While fully active suspension systems like the aforementioned Active Body Control are great, their complexity and cost can be prohibitive. That’s why General Motors and Delphi worked to develop magnetorheological shock absorbers, which use magnetic fields to alter suspension firmness based on computer inputs. The system was launched on the 2002 Cadillac Seville STS, and was later offered on the Chevrolet Corvette and Cadillac XLR, as well as countless other General Motors vehicles.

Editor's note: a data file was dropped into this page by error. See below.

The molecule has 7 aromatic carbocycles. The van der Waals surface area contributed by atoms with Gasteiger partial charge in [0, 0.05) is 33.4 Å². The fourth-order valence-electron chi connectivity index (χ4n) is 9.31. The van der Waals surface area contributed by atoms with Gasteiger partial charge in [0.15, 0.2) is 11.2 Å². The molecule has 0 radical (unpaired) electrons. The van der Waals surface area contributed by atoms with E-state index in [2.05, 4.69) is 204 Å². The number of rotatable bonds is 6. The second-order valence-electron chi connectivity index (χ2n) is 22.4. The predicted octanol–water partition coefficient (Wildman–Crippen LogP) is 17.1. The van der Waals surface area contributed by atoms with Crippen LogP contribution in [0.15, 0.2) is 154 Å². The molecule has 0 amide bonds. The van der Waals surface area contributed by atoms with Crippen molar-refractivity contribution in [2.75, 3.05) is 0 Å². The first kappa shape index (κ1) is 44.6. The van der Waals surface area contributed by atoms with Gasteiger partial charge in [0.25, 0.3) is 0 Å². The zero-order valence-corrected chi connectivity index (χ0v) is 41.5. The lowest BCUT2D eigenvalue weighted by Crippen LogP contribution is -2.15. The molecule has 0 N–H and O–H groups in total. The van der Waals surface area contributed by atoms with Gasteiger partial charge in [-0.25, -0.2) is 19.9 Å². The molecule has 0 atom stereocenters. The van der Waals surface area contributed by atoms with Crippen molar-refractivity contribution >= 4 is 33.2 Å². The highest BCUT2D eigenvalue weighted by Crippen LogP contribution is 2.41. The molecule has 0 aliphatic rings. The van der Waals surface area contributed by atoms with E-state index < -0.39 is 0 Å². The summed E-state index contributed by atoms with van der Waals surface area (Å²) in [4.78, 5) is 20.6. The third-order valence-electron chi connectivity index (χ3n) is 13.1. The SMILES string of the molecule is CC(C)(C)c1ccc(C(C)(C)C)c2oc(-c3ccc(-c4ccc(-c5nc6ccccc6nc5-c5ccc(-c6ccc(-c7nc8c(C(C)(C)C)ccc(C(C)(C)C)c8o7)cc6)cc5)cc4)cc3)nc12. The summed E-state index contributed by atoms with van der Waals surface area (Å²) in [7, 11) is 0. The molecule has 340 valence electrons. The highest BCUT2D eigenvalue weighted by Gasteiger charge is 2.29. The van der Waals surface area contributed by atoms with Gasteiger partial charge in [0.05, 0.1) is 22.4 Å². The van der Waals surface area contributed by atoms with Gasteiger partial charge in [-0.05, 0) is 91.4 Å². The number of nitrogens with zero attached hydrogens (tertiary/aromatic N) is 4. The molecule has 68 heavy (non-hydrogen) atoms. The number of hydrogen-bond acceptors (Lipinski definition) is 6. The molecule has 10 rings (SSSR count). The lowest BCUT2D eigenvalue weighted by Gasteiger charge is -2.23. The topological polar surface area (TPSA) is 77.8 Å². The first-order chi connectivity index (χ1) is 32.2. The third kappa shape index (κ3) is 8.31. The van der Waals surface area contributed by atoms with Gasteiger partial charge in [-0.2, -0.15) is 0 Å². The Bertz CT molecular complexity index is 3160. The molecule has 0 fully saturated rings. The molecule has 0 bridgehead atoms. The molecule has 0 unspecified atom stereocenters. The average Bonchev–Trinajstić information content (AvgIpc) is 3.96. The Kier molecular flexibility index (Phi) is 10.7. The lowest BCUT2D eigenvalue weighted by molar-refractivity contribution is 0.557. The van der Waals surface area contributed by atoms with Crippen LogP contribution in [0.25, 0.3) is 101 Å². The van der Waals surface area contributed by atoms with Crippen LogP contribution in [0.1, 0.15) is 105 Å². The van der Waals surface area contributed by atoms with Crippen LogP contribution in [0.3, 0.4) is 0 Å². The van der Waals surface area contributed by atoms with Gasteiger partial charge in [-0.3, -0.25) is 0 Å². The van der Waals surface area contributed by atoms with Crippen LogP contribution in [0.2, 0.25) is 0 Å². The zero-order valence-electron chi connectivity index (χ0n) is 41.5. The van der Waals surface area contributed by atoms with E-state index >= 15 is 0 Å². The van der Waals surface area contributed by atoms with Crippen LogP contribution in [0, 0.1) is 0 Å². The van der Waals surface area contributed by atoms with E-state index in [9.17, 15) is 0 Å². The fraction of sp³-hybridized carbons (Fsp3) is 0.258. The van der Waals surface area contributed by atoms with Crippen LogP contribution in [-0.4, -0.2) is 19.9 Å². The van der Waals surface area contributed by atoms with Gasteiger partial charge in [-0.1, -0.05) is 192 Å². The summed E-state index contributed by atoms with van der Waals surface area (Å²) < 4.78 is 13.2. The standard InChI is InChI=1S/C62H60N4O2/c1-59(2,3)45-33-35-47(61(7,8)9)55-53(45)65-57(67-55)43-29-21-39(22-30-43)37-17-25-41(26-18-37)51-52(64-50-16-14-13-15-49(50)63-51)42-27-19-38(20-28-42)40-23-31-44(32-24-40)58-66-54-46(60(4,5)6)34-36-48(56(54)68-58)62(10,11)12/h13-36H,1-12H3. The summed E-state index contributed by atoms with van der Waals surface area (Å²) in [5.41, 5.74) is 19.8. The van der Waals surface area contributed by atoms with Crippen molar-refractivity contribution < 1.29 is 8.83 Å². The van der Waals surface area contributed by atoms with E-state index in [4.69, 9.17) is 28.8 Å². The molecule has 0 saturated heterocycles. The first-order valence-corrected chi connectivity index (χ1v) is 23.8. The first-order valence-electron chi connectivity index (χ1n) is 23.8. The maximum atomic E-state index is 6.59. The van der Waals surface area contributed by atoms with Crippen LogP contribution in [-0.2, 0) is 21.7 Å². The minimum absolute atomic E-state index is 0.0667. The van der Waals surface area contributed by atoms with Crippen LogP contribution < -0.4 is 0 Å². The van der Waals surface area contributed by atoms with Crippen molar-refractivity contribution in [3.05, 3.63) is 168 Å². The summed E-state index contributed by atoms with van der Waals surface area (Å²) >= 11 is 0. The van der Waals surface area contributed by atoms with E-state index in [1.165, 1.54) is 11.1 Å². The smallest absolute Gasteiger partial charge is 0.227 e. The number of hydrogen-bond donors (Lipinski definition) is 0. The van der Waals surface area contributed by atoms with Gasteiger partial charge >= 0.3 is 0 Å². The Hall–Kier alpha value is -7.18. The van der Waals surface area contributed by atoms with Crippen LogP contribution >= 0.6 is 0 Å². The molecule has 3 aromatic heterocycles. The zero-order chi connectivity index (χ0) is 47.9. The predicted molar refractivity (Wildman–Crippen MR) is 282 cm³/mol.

“Total system response is less than fifteen milliseconds, which means the computer can specify one level of damping as the wheel moves up and over a bump and a markedly different setting for the ride down. At 60 mph, damping can be changed at all four wheels every foot of travel.” — DS